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Company A obtained a design patent(unpublished)in 1990 which was granted and enforce. Company B during the enforcement period of 1995, decided to apply for a utility patent, using the methods of reconstructing the design, now both A and B designs are for a article of manufacturing and both have similarities in design. Company B after extensive prosecution was able to obtain a utility patent for their invention design in 1998. Company A design patent expired in 2003 (14 years Period), which is now become public domain. Company C wanted to manufacture Company A design, not knowing that Comp B used the design for their invention. Comp. B filed suit against Comp. C in federal court, allegations of infringement. Can B successfully sued C for a design patent which is public domain and why are Patent Designs not Published.

  • This is just a prime examples, don't want a burst anyone bubbles. You know this can and will happen – meta9 Mar 30 '15 at 22:05
  • If C utilizes the same method/process as claimed by the utility patent, and if B can prove that, B can file a suit against C. C will likely obtain an expert opinion challenging the validity of the utility by arguing that the method/process is obvious in light of the design patent. It's very likely B and C will settle before the case ever goes to the court, or engage in a lengthy litigation before someone calls quit and both parties settle out of court anyway. – daniel Feb 24 '16 at 3:00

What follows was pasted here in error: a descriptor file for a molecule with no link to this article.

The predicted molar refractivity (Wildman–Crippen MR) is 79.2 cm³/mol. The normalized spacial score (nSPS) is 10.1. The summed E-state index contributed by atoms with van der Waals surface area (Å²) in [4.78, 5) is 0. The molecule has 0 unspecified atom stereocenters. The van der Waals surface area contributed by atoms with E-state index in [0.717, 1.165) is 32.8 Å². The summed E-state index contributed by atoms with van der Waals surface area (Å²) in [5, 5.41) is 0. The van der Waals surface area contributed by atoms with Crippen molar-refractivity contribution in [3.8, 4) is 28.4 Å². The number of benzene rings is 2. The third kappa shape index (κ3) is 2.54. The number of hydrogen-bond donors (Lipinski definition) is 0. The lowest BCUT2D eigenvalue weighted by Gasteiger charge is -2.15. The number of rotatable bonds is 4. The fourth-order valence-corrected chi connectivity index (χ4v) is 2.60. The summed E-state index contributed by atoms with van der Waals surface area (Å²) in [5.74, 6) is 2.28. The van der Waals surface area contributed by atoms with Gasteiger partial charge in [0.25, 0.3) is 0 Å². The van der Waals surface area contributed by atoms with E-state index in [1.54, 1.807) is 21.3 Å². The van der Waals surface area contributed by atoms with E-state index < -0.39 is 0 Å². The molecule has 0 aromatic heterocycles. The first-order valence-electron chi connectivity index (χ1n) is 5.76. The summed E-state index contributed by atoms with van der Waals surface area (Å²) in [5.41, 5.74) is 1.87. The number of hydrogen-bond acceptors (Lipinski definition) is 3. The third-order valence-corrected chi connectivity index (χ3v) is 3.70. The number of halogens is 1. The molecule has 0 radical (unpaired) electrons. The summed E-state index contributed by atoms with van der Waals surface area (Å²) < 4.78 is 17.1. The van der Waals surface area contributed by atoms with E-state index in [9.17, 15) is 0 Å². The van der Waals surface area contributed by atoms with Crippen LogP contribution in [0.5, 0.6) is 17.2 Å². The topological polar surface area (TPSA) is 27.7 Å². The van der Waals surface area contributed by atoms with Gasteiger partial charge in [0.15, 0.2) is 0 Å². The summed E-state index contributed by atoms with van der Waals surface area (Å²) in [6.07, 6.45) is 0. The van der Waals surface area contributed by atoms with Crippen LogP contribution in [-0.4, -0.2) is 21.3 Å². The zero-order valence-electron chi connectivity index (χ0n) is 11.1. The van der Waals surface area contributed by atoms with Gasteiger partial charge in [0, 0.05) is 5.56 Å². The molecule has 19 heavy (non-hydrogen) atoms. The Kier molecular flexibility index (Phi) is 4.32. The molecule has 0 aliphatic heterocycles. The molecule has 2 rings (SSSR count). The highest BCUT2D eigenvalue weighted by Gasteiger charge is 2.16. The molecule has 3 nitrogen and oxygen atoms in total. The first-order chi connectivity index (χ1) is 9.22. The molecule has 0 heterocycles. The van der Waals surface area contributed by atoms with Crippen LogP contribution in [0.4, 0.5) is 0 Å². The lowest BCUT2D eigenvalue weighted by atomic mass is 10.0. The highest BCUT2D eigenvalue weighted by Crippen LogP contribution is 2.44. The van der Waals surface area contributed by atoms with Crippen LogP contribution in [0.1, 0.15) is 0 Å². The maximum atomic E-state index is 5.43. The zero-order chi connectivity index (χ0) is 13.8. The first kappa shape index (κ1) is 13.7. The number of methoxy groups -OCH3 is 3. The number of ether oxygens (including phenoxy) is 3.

• Company B's utility patent filed in 1995 probably expired in 2015. Did company C start manufacturing before then? – Eric Shain Feb 18 '17 at 15:49
  • @daniel Your comment is actually a good answer (better, I think then the only one provided). Perhaps you should submit it as an answer. – Eric Shain Feb 18 '17 at 15:51
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One, granted design patents are published. Design patents and utility patents cover different aspects of a product. Design patents cover the ornamental features of a product, not the function of a product. For example, the design patent was for an airplane and B made an actual airplane that looked like the drawings in the published design patent. If B gets one or more utility patents on aspects of the plane then C could certainly build an airplane that infringes on B's patents.

It is possible, but unlikely, that A's design patent constituted enabled prior art to the claims B was granted. In that case, C might be able to get the patent invalidated in an IPR proceeding.

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In 1990, patent applications were not published until they were granted. If they actually obtained a design patent, it should have been published as a patent grant. Certain granted patents are not published, but that is a very narrow category (basically national security). If you provide some of the patent numbers, you will probably get much better answers.

  • This does little to answer the question which relates to companies B and C not company A. – Eric Shain Feb 18 '17 at 15:51

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